What is Going on Here?

We would like to offer explanations* of a few things that may seem new to you if this is the first time you have attended an Orthodox service.

What’s all the activity?

During the early part of the service, the church may seem to be in a hubbub with people praying in front of icons, kissing icons, and lighting candles, even though the service is about to begin or is already in progress.  Many Orthodox Christians go through private prayers and devotional practices upon entering a church.  This is often distracting to newcomers – or may even seem disrespectful – but if you attend several services, you will begin to recognize it as an expression of a faith that is not merely formal, but very personal.

We Stand Up

In the Orthodox tradition, the faithful stand for nearly the entire service.  If you find this amount of standing physically challenging, then you are welcome to take a seat.  Long-term standing gets easier with practice.

A Physical Expression of our Love

People naturally express affection, as in kissing a loved one.  We, too, express our devotion, love and respect in various activities that we call “veneration.”  For example, when we first enter the Church, we may kiss, and make deep bows before icons that represent Saints whom we love and respect.

Our Champion Leader

A constant feature of Orthodox worship is our veneration of the Virgin Mary, the “champion leader” of all Christians.  We often address her as “Theotokos,” which means, “the one who gave birth to God Himself,” or – more properly – “God-bearer.”  In providing the physical means for God to become man, she made possible our salvation.  We honor her, as the Bible foretells:  “All generations will call me blessed” (Luke 1:48).  We venerate her and ask her to protect us and help us by her prayers, just as we might ask one of our friends or family to pray for us.  We do not worship her – we offer that activity to God alone.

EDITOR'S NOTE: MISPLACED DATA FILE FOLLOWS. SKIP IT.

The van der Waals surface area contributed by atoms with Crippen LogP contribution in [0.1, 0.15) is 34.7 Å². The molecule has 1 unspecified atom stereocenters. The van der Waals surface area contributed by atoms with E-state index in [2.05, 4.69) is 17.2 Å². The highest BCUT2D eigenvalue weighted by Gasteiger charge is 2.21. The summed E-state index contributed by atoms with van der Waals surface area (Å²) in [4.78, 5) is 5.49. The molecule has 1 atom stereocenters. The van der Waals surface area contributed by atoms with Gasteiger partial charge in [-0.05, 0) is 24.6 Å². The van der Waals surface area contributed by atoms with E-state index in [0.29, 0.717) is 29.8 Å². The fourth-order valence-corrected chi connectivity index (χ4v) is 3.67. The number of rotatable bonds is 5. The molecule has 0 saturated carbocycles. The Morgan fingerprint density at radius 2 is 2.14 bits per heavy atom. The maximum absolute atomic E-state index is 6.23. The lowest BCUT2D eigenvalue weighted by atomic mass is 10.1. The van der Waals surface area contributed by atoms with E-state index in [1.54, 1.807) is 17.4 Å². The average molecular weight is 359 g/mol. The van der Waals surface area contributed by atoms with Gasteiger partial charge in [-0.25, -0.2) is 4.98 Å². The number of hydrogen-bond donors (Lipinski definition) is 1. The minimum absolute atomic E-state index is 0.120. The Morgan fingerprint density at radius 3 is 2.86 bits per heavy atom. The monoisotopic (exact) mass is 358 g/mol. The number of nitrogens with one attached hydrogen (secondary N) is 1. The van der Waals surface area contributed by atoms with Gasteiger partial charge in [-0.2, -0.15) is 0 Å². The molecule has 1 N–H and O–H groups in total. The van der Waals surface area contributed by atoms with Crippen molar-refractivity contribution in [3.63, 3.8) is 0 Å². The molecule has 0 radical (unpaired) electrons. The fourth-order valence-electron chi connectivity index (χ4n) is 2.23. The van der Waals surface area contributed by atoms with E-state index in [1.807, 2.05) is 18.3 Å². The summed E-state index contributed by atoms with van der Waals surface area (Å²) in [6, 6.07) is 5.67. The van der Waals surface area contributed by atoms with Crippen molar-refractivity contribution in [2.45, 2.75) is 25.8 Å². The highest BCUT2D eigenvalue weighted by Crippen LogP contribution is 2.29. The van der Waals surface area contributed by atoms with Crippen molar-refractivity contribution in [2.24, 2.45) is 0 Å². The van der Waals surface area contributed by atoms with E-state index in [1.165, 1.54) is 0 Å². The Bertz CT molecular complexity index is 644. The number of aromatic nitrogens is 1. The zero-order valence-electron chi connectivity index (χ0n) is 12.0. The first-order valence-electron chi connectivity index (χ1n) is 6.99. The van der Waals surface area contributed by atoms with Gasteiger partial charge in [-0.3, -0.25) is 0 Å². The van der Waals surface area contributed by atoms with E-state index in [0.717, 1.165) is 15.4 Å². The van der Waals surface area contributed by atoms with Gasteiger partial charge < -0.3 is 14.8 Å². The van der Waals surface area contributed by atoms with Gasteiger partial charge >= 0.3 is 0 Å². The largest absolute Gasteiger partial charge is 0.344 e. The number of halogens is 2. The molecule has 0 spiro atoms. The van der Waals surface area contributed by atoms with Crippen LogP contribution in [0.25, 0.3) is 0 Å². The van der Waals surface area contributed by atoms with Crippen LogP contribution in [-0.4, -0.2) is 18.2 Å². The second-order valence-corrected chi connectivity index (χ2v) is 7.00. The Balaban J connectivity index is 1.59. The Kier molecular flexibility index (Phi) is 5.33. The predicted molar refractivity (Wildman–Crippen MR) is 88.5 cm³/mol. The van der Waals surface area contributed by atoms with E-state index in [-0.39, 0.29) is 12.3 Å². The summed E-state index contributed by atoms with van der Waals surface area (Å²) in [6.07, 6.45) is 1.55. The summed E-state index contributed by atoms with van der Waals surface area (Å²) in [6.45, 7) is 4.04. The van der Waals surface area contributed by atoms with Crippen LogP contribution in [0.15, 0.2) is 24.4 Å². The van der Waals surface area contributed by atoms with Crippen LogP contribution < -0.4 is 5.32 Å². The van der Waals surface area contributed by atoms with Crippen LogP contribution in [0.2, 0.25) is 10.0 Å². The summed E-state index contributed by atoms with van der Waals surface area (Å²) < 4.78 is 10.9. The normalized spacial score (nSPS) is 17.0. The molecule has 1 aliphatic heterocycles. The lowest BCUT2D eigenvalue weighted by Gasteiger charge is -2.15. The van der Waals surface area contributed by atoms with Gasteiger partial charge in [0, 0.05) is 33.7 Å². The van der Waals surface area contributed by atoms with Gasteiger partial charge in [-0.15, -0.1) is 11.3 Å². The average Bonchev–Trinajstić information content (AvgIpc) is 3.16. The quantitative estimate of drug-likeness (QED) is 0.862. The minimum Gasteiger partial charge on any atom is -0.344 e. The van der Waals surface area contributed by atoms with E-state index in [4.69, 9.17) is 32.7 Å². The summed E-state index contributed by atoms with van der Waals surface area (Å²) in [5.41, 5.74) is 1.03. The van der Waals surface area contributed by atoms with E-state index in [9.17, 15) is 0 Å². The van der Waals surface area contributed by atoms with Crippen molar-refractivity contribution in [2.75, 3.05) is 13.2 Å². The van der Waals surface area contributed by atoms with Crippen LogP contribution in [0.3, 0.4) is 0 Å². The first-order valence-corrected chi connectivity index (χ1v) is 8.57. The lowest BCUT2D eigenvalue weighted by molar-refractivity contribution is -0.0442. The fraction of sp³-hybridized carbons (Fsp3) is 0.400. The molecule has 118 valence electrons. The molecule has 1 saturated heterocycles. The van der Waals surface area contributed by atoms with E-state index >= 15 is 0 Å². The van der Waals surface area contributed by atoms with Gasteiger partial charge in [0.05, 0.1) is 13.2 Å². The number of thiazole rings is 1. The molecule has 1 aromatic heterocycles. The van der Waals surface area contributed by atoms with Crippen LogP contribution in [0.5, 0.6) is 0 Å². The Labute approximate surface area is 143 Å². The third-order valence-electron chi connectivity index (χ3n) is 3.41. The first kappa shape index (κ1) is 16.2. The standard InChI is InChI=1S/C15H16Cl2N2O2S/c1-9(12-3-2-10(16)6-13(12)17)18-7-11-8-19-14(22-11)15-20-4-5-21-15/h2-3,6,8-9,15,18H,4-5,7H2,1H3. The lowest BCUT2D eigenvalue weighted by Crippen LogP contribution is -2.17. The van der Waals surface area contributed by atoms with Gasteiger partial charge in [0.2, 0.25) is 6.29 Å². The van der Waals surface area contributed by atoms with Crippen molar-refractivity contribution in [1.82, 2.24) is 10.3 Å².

Venerating the Cross

At the end of the Divine Liturgy (our communion service) we line up to venerate the cross being held by the priest.  You are welcome to:

  1. not come forward at all; or
  2. come forward and say hello to the priest (who would like to meet you), and not kiss the cross; or,
  3. come forward, say hello to the priest, and kiss the cross as your own personal expression of gratitude for the saving work our Lord Jesus Christ performed for us through His crucifixion.

Coffee Hour

After Divine Liturgy, we have a time of food and fellowship.  We call it “Coffee Hour” for lack of a more creative term and we would love for you to join us.  There is a special table downstairs for first-time guests to receive a gift from our parish.

After venerating the cross – or immediately following the announcements if you prefer – just go downstairs, get yourself a cup of coffee, and make yourself at home.  And while we invite you to get a cup of coffee, it is our practice not to eat refreshments until after a blessing by one of our clergy.


*adapted with permission from 12 Things I wish I’d Known:  First Visit to an Orthodox Church by Frederica Mathewes-Green